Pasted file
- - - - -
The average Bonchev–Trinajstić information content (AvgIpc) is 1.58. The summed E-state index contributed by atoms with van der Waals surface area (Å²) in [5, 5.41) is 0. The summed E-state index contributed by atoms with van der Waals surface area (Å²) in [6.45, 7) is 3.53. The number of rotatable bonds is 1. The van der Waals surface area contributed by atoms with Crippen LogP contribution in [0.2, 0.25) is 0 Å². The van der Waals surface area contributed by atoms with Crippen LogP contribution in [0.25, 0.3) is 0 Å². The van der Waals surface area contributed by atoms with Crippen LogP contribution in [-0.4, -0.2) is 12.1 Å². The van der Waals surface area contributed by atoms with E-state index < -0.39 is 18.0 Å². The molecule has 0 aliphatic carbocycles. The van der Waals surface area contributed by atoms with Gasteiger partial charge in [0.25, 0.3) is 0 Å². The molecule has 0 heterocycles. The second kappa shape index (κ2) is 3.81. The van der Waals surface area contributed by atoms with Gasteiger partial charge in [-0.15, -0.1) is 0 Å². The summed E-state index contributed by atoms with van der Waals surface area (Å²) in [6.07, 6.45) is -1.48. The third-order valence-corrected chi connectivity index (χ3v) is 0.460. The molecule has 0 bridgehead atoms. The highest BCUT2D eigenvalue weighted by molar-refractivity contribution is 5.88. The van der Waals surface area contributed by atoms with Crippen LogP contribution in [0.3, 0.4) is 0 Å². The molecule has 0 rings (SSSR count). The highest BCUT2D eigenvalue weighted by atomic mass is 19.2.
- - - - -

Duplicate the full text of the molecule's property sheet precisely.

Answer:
The average Bonchev–Trinajstić information content (AvgIpc) is 1.58. The summed E-state index contributed by atoms with van der Waals surface area (Å²) in [5, 5.41) is 0. The summed E-state index contributed by atoms with van der Waals surface area (Å²) in [6.45, 7) is 3.53. The number of rotatable bonds is 1. The van der Waals surface area contributed by atoms with Crippen LogP contribution in [0.2, 0.25) is 0 Å². The van der Waals surface area contributed by atoms with Crippen LogP contribution in [0.25, 0.3) is 0 Å². The van der Waals surface area contributed by atoms with Crippen LogP contribution in [-0.4, -0.2) is 12.1 Å². The van der Waals surface area contributed by atoms with E-state index < -0.39 is 18.0 Å². The molecule has 0 aliphatic carbocycles. The van der Waals surface area contributed by atoms with Gasteiger partial charge in [0.25, 0.3) is 0 Å². The molecule has 0 heterocycles. The second kappa shape index (κ2) is 3.81. The van der Waals surface area contributed by atoms with Gasteiger partial charge in [-0.15, -0.1) is 0 Å². The summed E-state index contributed by atoms with van der Waals surface area (Å²) in [6.07, 6.45) is -1.48. The third-order valence-corrected chi connectivity index (χ3v) is 0.460. The molecule has 0 bridgehead atoms. The highest BCUT2D eigenvalue weighted by molar-refractivity contribution is 5.88. The van der Waals surface area contributed by atoms with Crippen LogP contribution in [0.3, 0.4) is 0 Å². The molecule has 0 rings (SSSR count). The highest BCUT2D eigenvalue weighted by atomic mass is 19.2.